What happened next at the meeting is he felt the need to talk to me about the importance of submission to authority and more. This felt more like an attack to me, but I sat there and patiently listened intently. I was interested in what this man said because he was my friend. I knew he had my best interest in mind. It was my turn to respond now, and I did and asked him some questions which he didn’t answer well at all. I left this conversation frustrated and confused. There wasn’t much clarity to conclude that conversation. It felt to me more like him wanting to make his points than talking through them and working through them together to help me grow. That was why I went; I wanted to grow. I also wanted to hear what this man had to say to me. But I also wanted to ask questions; I wanted to interact. I wanted to have a conversation so that I would understand and grow. While we did have a good discussion and a productive one, I still left this conversation confused and still am about his intent in talking to me.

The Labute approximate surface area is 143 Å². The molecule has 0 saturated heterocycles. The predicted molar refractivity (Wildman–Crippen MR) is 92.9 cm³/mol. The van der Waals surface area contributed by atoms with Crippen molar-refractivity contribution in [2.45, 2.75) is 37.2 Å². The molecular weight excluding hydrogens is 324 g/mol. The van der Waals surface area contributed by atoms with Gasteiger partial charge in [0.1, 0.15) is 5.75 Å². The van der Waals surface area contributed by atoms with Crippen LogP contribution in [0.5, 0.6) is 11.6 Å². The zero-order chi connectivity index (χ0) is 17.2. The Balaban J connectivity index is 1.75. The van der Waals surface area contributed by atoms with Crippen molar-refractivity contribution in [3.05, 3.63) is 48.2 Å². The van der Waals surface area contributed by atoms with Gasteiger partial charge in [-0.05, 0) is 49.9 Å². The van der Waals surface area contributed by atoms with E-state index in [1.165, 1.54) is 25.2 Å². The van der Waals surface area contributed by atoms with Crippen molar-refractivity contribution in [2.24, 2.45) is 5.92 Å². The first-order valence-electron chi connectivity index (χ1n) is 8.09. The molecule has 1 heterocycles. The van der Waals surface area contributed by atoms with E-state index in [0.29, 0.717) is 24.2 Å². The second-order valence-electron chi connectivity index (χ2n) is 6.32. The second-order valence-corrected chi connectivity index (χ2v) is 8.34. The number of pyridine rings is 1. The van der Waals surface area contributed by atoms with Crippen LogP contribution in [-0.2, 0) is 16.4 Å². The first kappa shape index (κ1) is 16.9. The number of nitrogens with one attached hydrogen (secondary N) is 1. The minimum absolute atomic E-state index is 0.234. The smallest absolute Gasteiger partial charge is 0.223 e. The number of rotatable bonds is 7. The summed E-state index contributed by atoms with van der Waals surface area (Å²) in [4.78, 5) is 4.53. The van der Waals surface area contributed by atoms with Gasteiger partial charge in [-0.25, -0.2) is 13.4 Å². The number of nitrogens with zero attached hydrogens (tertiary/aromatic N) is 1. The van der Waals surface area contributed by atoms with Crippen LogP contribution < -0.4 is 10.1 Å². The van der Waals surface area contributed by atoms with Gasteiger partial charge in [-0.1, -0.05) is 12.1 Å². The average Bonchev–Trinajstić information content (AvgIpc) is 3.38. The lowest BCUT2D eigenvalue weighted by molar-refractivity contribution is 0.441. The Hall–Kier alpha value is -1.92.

Perhaps that’s you today. You’ve had a difficult person or situation or several or multiples of that recently. We all have them. There’s another story with another man that helped me get fresh eyes to this situation I just described. This man was in the Bible study I led at my previous church. He was challenging one of the most challenging people I’ve encountered. I had no idea in my natural mind how to deal with him. I was at a complete loss. But my pastor said I needed to pray and to see him through the Chief Shepherd’s eyes. So I prayed. Over time, the Lord changed my heart and mind. He changed the way I saw this person. And as that happened the previous gentleman who I had a problem with, well, I began to see him differently also.